As illustrated in FIG. 1, the present invention is based on a three-level architecture: device level, server level and user level. The device level is composed of the physical entities (100-106) being monitored or controlled remotely (e.g., vending machines, utility meters, thermostats etc.) The user level is composed of the interfaces (e.g., 129, 130; which may be Palm Pilots or PCs, etc.) through which the user communicates with the system. The server level refers to the central computing facility (128) to which data is transmitted and stored and from which control signals are sent to the devices and formatted information is sent to the user. Communication between the device and server levels and between the server and user levels takes place over the Internet using standard Internet protocols and procedures.
The inventive apparatus at the device level consists of embedded hardware that links the appliance with the Internet. The basic hardware building block is a relatively simple, customizable board, called a device communication module (DCOM). Each DCOM (107-112) contains a power converter and logic to provide physical and electrical interfaces to the appliance or appliances of interest. It communicates with one or more associated appliances using physical connections (e.g., serial RS232 or RS485 lines, TTL ports, power line carrier (PLC) links) and communication protocols (e.g., X.10 commands in home automation applications, the DEX protocol in vending machine applications) particular to that device. The DCOMs in turn use a dedicated, bi-directional, communications protocol, the DCOM/CCOM protocol (DCP), to communicate with a module (119-121) centrally located at the same site, called a cluster communication module (CCOM), over a local-area network (LAN) using any of several physical links (113-118), for example, ISM-band RF links, RS-485 links or power-line carrier (PLC) links, depending on the nature of, and facilities at, the site in question. The DCP supports both a master/slave and a peer-to-peer communications mode, the latter used primarily in those environments in which multiple CCOMs are present and, for reliability purposes, it is advantageous to allow each DCOM to communicate with an alternate CCOM should it not be able to reach its primary CCOM. The DCOM contains sufficient processing power to convert data received from its associated appliance into a format appropriate for communication over the DCP and for converting commands received from the CCOM into appropriate control signals back to the appliance. Since each DCOM module contains only that logic needed to convert between the physical- and link-level appliance and DCP protocols and to serve as a slave on the LAN, it can be very small, of the order of two to three square inches, and sufficiently inexpensive to be incorporated into appliances such as thermostats without prohibitively increasing their cost.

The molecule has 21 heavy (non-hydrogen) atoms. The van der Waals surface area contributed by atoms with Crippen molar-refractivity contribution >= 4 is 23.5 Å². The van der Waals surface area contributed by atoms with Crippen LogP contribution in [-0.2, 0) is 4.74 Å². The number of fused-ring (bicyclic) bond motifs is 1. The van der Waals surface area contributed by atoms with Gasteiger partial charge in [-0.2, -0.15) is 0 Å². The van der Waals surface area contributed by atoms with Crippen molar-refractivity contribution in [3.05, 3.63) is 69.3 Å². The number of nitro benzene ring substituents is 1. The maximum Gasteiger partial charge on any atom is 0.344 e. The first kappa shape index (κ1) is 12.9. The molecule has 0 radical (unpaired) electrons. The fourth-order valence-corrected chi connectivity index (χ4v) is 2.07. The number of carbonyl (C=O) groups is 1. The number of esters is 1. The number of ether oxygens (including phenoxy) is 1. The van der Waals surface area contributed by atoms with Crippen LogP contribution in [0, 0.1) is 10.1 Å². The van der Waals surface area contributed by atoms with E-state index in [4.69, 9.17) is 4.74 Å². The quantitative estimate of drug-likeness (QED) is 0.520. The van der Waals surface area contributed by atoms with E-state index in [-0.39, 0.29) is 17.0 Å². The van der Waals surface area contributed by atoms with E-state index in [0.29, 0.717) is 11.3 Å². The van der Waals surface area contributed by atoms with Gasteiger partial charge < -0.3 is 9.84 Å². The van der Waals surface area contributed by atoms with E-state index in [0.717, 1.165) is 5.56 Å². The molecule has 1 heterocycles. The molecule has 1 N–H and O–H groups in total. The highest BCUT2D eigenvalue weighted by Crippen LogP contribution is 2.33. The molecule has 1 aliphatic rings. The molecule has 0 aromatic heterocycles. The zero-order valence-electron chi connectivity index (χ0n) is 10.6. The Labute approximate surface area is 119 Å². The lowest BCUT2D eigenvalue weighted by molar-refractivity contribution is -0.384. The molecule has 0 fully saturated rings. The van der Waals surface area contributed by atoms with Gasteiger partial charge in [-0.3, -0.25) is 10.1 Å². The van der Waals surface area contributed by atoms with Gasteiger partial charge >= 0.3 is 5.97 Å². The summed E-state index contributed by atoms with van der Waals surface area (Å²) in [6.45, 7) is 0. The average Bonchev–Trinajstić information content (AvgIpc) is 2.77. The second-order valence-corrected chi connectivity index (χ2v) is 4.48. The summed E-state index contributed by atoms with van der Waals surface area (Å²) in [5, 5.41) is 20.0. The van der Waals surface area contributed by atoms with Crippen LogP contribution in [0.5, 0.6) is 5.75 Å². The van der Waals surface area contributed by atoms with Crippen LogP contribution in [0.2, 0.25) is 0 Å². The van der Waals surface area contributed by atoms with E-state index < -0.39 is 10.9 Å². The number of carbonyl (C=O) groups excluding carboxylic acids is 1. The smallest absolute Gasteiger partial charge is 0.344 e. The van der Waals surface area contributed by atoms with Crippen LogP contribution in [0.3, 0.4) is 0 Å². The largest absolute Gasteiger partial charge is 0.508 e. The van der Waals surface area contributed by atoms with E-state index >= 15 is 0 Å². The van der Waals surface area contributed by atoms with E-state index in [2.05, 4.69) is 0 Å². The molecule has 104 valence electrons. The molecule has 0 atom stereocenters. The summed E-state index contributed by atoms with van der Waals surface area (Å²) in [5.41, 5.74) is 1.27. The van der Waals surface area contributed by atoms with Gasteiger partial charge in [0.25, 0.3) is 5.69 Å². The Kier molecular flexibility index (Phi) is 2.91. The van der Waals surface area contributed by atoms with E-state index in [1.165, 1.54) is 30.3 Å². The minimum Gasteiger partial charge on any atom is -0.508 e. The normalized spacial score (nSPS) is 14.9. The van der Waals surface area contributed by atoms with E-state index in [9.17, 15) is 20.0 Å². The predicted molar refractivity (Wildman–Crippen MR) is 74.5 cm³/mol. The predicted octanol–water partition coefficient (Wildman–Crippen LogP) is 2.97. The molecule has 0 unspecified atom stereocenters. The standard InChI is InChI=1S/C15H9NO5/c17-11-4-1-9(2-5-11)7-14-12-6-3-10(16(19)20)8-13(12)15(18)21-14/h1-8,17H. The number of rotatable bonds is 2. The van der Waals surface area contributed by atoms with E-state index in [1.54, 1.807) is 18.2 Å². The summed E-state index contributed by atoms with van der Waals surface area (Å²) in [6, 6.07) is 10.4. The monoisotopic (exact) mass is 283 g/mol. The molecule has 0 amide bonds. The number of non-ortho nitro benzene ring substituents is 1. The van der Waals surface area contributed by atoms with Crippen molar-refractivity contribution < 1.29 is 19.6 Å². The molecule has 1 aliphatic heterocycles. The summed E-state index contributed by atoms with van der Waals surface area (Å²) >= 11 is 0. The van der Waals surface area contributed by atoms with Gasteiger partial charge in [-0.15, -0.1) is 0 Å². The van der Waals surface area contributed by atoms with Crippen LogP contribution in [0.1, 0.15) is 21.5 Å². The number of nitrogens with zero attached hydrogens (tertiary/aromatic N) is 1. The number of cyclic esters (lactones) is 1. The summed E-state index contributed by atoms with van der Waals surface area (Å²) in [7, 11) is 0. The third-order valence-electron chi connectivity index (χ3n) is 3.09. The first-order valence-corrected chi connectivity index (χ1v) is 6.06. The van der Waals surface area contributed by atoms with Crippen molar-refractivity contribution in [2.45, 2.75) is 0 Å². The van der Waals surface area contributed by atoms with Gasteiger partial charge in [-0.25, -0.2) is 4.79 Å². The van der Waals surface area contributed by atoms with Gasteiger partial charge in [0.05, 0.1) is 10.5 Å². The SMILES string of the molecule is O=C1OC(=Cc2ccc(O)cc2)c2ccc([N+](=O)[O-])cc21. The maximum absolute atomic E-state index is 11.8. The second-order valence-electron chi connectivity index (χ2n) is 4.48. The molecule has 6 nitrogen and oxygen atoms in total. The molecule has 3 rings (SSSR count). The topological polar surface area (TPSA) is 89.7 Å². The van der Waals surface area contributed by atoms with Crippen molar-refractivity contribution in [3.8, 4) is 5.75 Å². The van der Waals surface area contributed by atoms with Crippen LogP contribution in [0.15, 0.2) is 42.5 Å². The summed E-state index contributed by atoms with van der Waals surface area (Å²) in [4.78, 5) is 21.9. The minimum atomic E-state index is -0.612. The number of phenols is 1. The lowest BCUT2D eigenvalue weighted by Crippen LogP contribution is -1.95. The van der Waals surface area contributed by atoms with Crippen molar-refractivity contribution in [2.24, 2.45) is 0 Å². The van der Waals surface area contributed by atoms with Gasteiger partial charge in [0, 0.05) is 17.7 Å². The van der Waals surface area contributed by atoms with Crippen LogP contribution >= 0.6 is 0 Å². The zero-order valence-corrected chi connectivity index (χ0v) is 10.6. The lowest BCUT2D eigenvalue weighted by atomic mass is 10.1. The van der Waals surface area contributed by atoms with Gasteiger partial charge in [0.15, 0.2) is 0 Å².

In many applications, each CCOM supports a plurality of DCOMs, in some cases as many as 64 or more. In some applications, however, when devices cannot be efficiently clustered, a CCOM may be able to support only one DCOM. In those applications, the functionality of the DCOM is integrated onto the CCOM (122), thereby eliminating the need for the DCOM as a separate module. In other applications in which large numbers of DCOMs are deployed in a area in which the distance between some of the DCOMs and their associated CCOM may exceed the range of a single LAN, relay communication modules (RCOMs, not shown in FIG. 1) can be inserted between a cluster of DCOMs and the CCOM. Their function is simply to collect data from each of their associated DCOMs and relay that information to the CCOM. Each CCOM, in turn, can be located within range of a plurality of RCOMs, thereby significantly increasing the number of DCOMs that can be supported by one CCOM.
Each CCOM communicates over the Internet (127) using any one of three wide-area network (WAN) access methods: In installations in which a telephone line is readily available it may use a telephony link (123). In installations having cable access to the Internet, it may use an Ethernet link (124). When neither of these two access methods is convenient, it uses a GSM/GPRS link (125-126).
A flowchart of the procedure for transferring data from a device to a central server, where it can then be accessed by an authenticated user, is shown in FIG. 2. Steps 201 through 205 (FIG. 2 a) are executed by the DCOM, steps 211 through 215 (FIG. 2 b) by the CCOM and steps 221 through 225 (FIG. 2 c) by the server.